This is not meant to be one of those Slow Movement-ish articles, but let’s see how that goes.
First question: Would you like to get to the top of the tallest building in your city? Yes? Well, me too. It helps me getting an overview of the urban scale and somewhat has a whip out-effect before the city swallows. Usually rooftops are places where only few people are – compared to street-level. I give you an example. When I visited the great city of Sao Paulo for a couple of days with a friend, I started feeling lost in the hustle and bustle of this large urban agglomeration. By hazard we got access to the rooftop of a relatively high building from which we were able to take a look around and locate ourselves. It felt like taking a deep breath after a long day of work. My point is high buildings can be a great opportunity and preciouses places.
What is it that we have with tall buildings?
Somehow it seems that for those tall buildings one has to either lean backwards or to kneel on the ground in order to see the building in its completed height. As if the importance of a building increases exponentially, the more difficult it is to capture it within in the frame of a camera.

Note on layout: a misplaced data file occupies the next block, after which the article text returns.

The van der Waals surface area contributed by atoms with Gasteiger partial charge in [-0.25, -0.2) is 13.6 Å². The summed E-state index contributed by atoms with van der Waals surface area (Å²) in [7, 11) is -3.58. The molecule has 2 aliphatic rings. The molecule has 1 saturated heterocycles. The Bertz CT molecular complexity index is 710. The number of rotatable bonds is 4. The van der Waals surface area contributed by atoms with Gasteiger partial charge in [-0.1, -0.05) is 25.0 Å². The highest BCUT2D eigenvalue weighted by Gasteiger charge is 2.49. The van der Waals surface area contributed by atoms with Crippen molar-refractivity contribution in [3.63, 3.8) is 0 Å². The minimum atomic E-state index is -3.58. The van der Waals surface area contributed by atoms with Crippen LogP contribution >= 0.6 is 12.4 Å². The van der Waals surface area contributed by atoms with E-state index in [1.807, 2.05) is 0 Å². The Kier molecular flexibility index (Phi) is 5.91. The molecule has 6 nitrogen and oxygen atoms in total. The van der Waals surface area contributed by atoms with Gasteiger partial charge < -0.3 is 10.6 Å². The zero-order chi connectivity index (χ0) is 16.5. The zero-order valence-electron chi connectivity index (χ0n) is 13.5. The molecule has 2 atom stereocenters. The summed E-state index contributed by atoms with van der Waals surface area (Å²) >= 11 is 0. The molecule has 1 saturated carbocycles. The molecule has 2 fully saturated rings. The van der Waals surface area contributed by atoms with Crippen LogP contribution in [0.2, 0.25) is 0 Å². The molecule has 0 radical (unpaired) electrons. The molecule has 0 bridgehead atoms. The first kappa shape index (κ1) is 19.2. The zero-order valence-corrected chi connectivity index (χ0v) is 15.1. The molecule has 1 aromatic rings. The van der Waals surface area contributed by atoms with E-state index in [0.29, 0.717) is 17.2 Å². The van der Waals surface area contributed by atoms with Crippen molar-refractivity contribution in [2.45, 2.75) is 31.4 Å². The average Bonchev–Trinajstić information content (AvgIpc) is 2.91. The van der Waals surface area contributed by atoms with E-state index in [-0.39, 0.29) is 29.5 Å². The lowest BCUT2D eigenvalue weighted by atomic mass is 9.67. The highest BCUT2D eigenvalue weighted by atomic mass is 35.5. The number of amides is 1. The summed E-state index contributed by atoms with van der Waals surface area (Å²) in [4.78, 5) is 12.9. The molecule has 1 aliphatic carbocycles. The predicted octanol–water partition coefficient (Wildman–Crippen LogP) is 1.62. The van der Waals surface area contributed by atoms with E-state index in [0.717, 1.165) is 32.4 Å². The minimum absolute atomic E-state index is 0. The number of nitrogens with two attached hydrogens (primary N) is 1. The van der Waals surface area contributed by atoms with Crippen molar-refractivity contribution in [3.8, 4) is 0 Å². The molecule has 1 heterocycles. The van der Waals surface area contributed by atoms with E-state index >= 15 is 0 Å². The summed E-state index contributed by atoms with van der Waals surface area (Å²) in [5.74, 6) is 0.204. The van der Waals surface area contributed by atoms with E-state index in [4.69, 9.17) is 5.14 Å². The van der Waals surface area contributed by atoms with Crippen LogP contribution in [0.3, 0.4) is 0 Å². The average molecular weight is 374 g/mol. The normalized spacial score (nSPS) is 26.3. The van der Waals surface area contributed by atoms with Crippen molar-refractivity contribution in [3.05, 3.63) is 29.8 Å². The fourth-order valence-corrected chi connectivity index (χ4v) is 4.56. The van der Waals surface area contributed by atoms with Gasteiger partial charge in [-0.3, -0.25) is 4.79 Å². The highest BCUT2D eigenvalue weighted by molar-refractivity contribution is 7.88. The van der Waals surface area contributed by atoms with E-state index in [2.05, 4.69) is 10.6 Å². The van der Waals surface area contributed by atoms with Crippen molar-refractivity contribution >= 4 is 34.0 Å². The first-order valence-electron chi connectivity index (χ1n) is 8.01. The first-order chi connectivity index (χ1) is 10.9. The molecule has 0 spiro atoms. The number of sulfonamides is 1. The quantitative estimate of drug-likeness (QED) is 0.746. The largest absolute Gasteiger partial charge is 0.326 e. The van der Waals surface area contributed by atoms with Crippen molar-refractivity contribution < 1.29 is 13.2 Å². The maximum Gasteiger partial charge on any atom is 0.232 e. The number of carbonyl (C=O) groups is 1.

There is some kind of satisfaction when reaching the top floor of the highest building of a particular city, isn’t it?
Tall buildings are the manifestation of the human ambition to reach a higher level.
Now, I feel a bit lost in criticism, which is the right moment to watch these two climbing the Shanghai Tower in 2014. The bar I was writing about earlier is located in the Shanghai World Financial Center, which you can see at circa 01:45 in this video. So this is extremely high. Don’t look down.
The whole point of this post is to say: I like architecture a lot, I enjoy rooftops and a great overview. However, I do not acknowledge the craziness and consuming vibes about the highest buildings in the world anymore. I think we should all consciously decide when enough is enough. Buildings should not be a manifestation of competition and consumption, but a fulfilling of a common purpose such as giving home to the less privileged. Anyhow, I might be a bit too critical here, so that I’d like to close with the words:
It is the view. (It has got to be.)